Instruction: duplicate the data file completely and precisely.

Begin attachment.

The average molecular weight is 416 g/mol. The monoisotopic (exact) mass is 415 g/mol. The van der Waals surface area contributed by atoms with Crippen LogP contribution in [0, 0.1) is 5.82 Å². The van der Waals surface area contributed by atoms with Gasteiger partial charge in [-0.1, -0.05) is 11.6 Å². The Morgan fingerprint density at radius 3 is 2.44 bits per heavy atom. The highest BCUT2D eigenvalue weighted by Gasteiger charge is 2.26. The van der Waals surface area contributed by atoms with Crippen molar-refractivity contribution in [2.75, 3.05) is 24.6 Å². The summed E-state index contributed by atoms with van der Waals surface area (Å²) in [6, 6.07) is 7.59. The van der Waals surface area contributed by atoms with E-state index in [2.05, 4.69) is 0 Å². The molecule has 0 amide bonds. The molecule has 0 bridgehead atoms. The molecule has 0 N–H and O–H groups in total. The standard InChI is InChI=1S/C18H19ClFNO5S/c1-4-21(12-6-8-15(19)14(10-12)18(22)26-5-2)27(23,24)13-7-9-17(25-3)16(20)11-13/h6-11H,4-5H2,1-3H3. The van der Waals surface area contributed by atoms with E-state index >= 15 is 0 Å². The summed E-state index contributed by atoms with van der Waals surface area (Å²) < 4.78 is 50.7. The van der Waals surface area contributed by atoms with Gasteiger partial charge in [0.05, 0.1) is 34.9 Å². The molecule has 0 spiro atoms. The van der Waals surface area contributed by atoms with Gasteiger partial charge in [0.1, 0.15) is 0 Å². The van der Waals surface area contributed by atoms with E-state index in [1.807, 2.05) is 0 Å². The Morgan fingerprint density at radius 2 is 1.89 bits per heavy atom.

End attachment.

The average molecular weight is 416 g/mol. The monoisotopic (exact) mass is 415 g/mol. The van der Waals surface area contributed by atoms with Crippen LogP contribution in [0, 0.1) is 5.82 Å². The van der Waals surface area contributed by atoms with Gasteiger partial charge in [-0.1, -0.05) is 11.6 Å². The Morgan fingerprint density at radius 3 is 2.44 bits per heavy atom. The highest BCUT2D eigenvalue weighted by Gasteiger charge is 2.26. The van der Waals surface area contributed by atoms with Crippen molar-refractivity contribution in [2.75, 3.05) is 24.6 Å². The summed E-state index contributed by atoms with van der Waals surface area (Å²) in [6, 6.07) is 7.59. The van der Waals surface area contributed by atoms with E-state index in [2.05, 4.69) is 0 Å². The molecule has 0 amide bonds. The molecule has 0 bridgehead atoms. The molecule has 0 N–H and O–H groups in total. The standard InChI is InChI=1S/C18H19ClFNO5S/c1-4-21(12-6-8-15(19)14(10-12)18(22)26-5-2)27(23,24)13-7-9-17(25-3)16(20)11-13/h6-11H,4-5H2,1-3H3. The van der Waals surface area contributed by atoms with E-state index >= 15 is 0 Å². The summed E-state index contributed by atoms with van der Waals surface area (Å²) < 4.78 is 50.7. The van der Waals surface area contributed by atoms with Gasteiger partial charge in [0.05, 0.1) is 34.9 Å². The molecule has 0 spiro atoms. The van der Waals surface area contributed by atoms with Gasteiger partial charge in [0.1, 0.15) is 0 Å². The van der Waals surface area contributed by atoms with E-state index in [1.807, 2.05) is 0 Å². The Morgan fingerprint density at radius 2 is 1.89 bits per heavy atom.